Educator Patrick Cush (above) and brother David Cush, CEO of Virgin America, are presenting the District 11 Board of Education with an application for a new charter school to be located downtown.
Educator Patrick Cush (above) and brother David Cush, CEO of Virgin America, are presenting the District 11 Board of Education with an application for a new charter school to be located downtown.

The only things bigger than the bites on a Cush brothers fishing trip are the ideas.

“Some beer, sunshine and time on a boat and it all came together,” said David Cush, the San Francisco-based CEO of Virgin America airlines.

“It was like a lightning strike,” added his brother, Patrick Cush. “Let’s start an entrepreneurial school.” Patrick, a Colorado Springs resident, worked as a District 11 administrator for nearly eight years, including as an assistant principal and dean of students. He earned his master’s in leadership in education from UCCS.

David worked his way to the top of Virgin America via 22 years with American Airlines and two years as COO of Argentinean airline Aerolineas.

Now the two are joining forces to bring the first entrepreneurial charter high school to Colorado Springs.

The timeline

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If all goes according to plan, Launch High School’s downtown campus, at a location to be determined, will graduate its first class in 2020, Patrick said.

“Over the past couple years, this has been going in fits and starts,” he said. “We decided to go full steam ahead in March 2013. We went to the community to recruit help and to find families who’d like to be involved.” 

Patrick said they are in the “crucial phase” of submitting a charter school application to District 11’s board.

“The board will take a few months to review the application,” Patrick said. “I guess there is some concern they wouldn’t be interested, but the reception so far has been positive. I’ve spoken with board members and the interest seems to be there.”

David said one thing that sets this charter school apart is a substantial endorsement — that of the Virgin Group and Sir Richard Branson himself.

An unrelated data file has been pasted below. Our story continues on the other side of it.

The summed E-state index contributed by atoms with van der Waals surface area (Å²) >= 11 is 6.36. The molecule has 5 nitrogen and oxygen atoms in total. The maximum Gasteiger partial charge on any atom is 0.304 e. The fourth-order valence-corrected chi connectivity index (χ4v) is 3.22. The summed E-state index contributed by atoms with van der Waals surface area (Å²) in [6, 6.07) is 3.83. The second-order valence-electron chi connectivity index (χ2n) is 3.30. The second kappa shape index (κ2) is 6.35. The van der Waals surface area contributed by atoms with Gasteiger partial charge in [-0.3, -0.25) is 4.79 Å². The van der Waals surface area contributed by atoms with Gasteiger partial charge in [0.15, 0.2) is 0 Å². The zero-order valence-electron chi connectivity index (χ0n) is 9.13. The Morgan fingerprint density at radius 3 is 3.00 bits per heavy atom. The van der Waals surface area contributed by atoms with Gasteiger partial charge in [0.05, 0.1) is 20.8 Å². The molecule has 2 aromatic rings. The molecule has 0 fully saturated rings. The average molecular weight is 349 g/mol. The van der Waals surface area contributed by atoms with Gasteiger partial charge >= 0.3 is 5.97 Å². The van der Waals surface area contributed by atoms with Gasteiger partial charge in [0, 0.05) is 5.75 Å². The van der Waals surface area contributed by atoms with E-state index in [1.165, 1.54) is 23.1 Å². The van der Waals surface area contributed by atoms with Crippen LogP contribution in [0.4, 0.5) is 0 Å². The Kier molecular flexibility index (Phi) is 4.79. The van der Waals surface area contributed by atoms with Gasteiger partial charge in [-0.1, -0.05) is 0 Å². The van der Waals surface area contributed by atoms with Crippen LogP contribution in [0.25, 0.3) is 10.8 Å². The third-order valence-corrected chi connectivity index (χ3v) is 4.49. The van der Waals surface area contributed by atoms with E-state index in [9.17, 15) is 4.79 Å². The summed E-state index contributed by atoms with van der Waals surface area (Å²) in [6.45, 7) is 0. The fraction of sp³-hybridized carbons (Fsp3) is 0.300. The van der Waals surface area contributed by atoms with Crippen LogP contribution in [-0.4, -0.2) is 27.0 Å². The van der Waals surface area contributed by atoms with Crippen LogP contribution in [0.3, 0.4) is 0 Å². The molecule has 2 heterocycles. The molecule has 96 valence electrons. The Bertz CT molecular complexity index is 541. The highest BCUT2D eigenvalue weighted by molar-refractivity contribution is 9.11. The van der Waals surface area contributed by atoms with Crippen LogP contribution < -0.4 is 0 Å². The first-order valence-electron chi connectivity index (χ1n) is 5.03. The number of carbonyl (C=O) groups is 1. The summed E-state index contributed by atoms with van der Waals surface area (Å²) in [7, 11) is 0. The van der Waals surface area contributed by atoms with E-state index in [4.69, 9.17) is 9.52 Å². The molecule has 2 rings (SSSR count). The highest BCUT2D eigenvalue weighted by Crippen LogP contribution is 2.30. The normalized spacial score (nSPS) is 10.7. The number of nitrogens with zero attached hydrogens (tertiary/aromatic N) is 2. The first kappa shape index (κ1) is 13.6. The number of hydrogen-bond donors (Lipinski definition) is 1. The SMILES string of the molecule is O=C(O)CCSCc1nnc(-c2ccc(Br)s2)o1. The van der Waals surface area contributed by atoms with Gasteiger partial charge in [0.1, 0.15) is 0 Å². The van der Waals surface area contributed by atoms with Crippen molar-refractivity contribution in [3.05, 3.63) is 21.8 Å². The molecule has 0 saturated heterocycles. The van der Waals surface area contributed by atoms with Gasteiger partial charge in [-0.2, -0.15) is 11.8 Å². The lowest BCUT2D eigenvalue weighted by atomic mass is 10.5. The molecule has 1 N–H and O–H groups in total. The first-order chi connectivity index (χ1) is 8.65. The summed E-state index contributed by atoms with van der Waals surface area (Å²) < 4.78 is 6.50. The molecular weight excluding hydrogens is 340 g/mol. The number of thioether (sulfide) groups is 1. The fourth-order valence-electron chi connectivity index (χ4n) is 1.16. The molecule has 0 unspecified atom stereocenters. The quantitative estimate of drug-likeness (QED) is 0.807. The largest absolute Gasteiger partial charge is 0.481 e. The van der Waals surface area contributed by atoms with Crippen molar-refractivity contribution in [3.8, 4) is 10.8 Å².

“Virgin’s mentorship is the first step toward incubator financing, a low level of financing,” David said, adding, “Virgin is careful about what it lends its name to. It’s one reason the district should look on this favorably during the decision-making process. This school will have access to tools, information and methods that other charter schools don’t have access to. I spoke to Richard [Branson] in Dallas and he thinks it’s tremendously interesting.”

Virgin Unite, the philanthropic arm of the Virgin Group, has used its resources to support education before, including the creation of the Branson School of Entrepreneurship in Johannesburg, South Africa, and a similar school in Kingston, Jamaica.

“Charter schools have to meet the needs and demands of the area and the demographic,” Patrick said. “While Launch will be very different from Johannesburg and Kingston, we’ll learn what we can from them, especially on the curriculum front. And they all share a system of mentoring. A big part of the program is connecting students with like-minded mentors.”

The model

David Cush said his involvement with education, including serving on the board for an inner-city charter school in Las Vegas, as well as on the development board for his alma mater Southern Methodist University, has provided him with very different perspectives.

“I’ve been involved with education in very different ways. The school in Las Vegas had a very traditional structure,” he said. “There was discipline and uniforms, and it was effective back then and still is. On the opposite end, I spent a lot of time with SMU, a wealthy, private university where you either have to be extremely wealthy or extremely gifted to attend. I have lots of respect for both institutions.”

David said Launch’s curriculum will build from those experiences and involve “blended, personalized and authentic, project-based learning.”

Blended learning includes the traditional teacher-student dynamic combined with web-based instruction. Each student will receive an “Internet device” to access curriculum.


“Denver and Boulder have reputations as entrepreneur towns. Colorado Springs is on the cusp of breaking into that realm. We want to be a part of that and sustain it over time.” 

– Patrick Cush

[/pullquote]Personalized learning, Patrick said, includes addressing individual learning styles and assigning specific personnel based on interests. Project-based learning involves starting a business while still in high school.

“Students can start a nonprofit or an enterprise,” David said. “They can start their lives now. This is a great way to have a practice run. It won’t matter if they fail a little.”